One might argue that a perpetual revolution is exhausting but some would also argue that life is more exhausting by just putting in time through to the pension years, loitering till supper and then idling till sleep. How many shuffleboard games can you play in a doze before you need to get off the boat, seemingly endless for some? The saints would call this purgatory and death won’t change it. Can you say I play shuffleboard because I ‘have to’ if you could it is pretty much assured that it will lead on to something else.

The call to life is the call to awakening and how you do that is rooted in what area you say, “I have to”. It might be in being a doctor, a housewife, or a librarian but probably not in and of itself. More likely its when you say “I must heal”, “I must support and nourish” or “I must help organize access to knowledge”. The difference is not the job but why and how you do it. Those who are sleep walking are those who’s careers, hobbies, pastimes and entertainments let the sleep pass for wakefulness. What one person considers entertainment is another’s occupation.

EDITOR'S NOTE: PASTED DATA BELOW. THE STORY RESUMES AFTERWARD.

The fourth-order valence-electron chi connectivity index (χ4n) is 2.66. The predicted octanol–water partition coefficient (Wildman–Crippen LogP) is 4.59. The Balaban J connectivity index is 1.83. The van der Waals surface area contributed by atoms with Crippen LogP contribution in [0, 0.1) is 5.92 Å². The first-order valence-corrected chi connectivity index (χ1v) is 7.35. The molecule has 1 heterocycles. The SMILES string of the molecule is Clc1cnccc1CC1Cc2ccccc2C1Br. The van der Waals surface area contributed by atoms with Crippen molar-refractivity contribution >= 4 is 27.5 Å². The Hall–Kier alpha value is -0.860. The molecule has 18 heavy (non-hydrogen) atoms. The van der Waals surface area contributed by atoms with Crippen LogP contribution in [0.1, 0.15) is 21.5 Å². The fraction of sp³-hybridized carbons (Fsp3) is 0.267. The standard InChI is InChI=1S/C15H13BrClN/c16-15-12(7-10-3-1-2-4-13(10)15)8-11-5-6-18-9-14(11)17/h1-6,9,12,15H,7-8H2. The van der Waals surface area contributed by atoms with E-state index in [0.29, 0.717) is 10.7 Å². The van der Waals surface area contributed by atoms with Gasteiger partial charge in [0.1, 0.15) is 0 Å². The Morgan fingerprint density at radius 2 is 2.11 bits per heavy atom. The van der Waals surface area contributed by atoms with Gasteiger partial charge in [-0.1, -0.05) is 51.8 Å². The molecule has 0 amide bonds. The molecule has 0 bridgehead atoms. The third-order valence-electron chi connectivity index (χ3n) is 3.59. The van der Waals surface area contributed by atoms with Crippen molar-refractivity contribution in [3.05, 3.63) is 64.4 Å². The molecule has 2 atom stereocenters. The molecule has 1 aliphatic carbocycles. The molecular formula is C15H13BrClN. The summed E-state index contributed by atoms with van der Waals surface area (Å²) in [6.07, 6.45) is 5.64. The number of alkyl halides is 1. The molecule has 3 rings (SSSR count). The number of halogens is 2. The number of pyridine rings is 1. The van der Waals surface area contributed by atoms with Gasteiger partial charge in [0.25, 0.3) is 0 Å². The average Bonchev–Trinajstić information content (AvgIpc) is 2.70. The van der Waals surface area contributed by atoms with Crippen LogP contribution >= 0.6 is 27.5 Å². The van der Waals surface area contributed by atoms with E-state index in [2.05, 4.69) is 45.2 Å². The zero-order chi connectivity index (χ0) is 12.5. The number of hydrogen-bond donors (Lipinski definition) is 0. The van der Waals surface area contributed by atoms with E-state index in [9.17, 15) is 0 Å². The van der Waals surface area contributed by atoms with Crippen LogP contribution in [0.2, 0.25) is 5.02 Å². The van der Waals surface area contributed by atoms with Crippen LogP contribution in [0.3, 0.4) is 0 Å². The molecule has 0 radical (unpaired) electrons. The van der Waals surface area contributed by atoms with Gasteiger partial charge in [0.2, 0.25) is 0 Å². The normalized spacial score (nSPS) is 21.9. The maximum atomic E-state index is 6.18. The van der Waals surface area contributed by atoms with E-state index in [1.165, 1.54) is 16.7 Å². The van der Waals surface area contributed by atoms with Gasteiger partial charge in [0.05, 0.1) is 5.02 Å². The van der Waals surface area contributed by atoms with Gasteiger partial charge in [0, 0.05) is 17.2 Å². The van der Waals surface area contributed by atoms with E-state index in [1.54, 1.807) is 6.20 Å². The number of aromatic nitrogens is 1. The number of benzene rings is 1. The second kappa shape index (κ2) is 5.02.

We have no choice but to wake up

Finally, the human imperative, we have no choice, is to become ever more awake. The self does this because by its very nature (separation) it is discontented and disconnected. This restlessness the Buddha called dukkha, suffering, and is based on clinging. Clinging in essence implies hanging on to something. That something is habit and habit is the absence of ‘I have to’.

In essence ‘awakeness’ comes from alertness to the clinging itself. In the ‘awakeness’ the clinging is seen and, curiously, can then be transcended. What we say, ‘I have to’ to is our path to awakening. If we’re too clingy to just being comfortable we won’t be able to see our ‘I have to’. If we are to clingy we sleep but if we embrace the irritation of seeing the clinging the irritation makes us awake and thus the clinging is transcended – not destroyed, nor eliminated but transformed.

And the ‘I have to’ goes on, it doesn’t end, it can’t, it is, after all, what makes live worth living.

Awakening Through Action

If you would like to find out more about Doug Duncan and Catherine Pawasarat’s teachings, sign up to their mailing list.  If you’d like to join them on a retreat this summer, check out Awakening through Action (August 8-20, 2016), as well as their other upcoming retreats and courses.